Driven by passion and the encouragement of her parents, Recker attended nursing school, graduating just one year before the unthinkable happened: a global pandemic. One year into her career as an emergency and labor and delivery nurse, everything she thought she knew about the medical field got turned upside down. That period of time was tough on everyone, and Nurse Recker was no exception.

Keep Reading Show less
via Pexels

The Emperor of the Seas.

Imagine retiring early and spending the rest of your life on a cruise ship visiting exotic locations, meeting interesting people and eating delectable food. It sounds fantastic, but surely it’s a billionaire’s fantasy, right?

Not according to Angelyn Burk, 53, and her husband Richard. They’re living their best life hopping from ship to ship for around $44 a night each. The Burks have called cruise ships their home since May 2021 and have no plans to go back to their lives as landlubbers. Angelyn took her first cruise in 1992 and it changed her goals in life forever.

“Our original plan was to stay in different countries for a month at a time and eventually retire to cruise ships as we got older,” Angelyn told 7 News. But a few years back, Angelyn crunched the numbers and realized they could start much sooner than expected.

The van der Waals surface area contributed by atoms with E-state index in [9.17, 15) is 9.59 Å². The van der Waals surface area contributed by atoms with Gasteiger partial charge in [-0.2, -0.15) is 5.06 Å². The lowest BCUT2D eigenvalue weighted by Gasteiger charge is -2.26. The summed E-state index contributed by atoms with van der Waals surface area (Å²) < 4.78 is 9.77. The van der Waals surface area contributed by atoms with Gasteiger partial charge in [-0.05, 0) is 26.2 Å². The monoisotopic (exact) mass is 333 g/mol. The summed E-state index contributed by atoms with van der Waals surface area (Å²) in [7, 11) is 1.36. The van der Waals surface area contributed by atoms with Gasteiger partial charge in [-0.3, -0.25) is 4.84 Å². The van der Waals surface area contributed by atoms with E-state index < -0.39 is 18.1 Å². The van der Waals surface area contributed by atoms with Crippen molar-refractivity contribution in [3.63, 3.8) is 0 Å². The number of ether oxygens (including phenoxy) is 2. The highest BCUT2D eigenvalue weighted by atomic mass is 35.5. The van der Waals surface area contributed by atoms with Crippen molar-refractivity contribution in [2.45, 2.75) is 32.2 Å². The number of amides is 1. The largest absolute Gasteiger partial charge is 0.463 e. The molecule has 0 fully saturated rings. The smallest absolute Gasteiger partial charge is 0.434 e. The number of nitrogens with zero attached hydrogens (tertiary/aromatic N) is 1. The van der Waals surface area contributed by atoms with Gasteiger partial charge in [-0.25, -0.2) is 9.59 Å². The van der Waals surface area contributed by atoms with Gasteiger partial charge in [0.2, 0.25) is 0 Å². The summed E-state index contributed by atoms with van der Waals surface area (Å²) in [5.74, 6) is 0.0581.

Keep Reading Show less
True

It takes a special type of person to become a nurse. The job requires a combination of energy, empathy, clear mind, oftentimes a strong stomach, and a cheerful attitude. And while people typically think of nursing in a clinical setting, some nurses are driven to work with the people that feel forgotten by society.

Keep Reading Show less

We're dancing along too.

Art can be a powerful unifier. With just the right lyric, image or word, great art can soften those hard lines that divide us, helping us to remember the immense value of human connection and compassion.

This is certainly the case with “Pasoori,” a Pakistani pop song that has not only become an international hit, it’s managed to bring the long divided peoples of India and Pakistan together in the name of love. Or at least in the name of good music.
Keep Reading Show less

Dr. Alicia Jeffrey-Thomas teaches you how to pee.

A pelvic floor doctor from Boston, Massachusetts, has caused a stir by explaining that something we all thought was good for our health can cause real problems. In a video that has more than 5.8 million views on TikTok, Dr. Alicia Jeffrey-Thomas says we shouldn’t go pee “just in case.”

How could this be? The moment we all learned to control our bladders we were also taught to pee before going on a car trip, sitting down to watch a movie or playing sports.

The doctor posted the video as a response to TikTok user Sidneyraz, who made a video urging people to go to the bathroom whenever they get the chance. Sidneyraz is known for posting videos about things he didn’t learn until his 30s. "If you think to yourself, 'I don't have to go,' go." SidneyRaz says in the video. It sounds like common sense but evidently, he was totally wrong, just like the rest of humanity.

Keep Reading Show less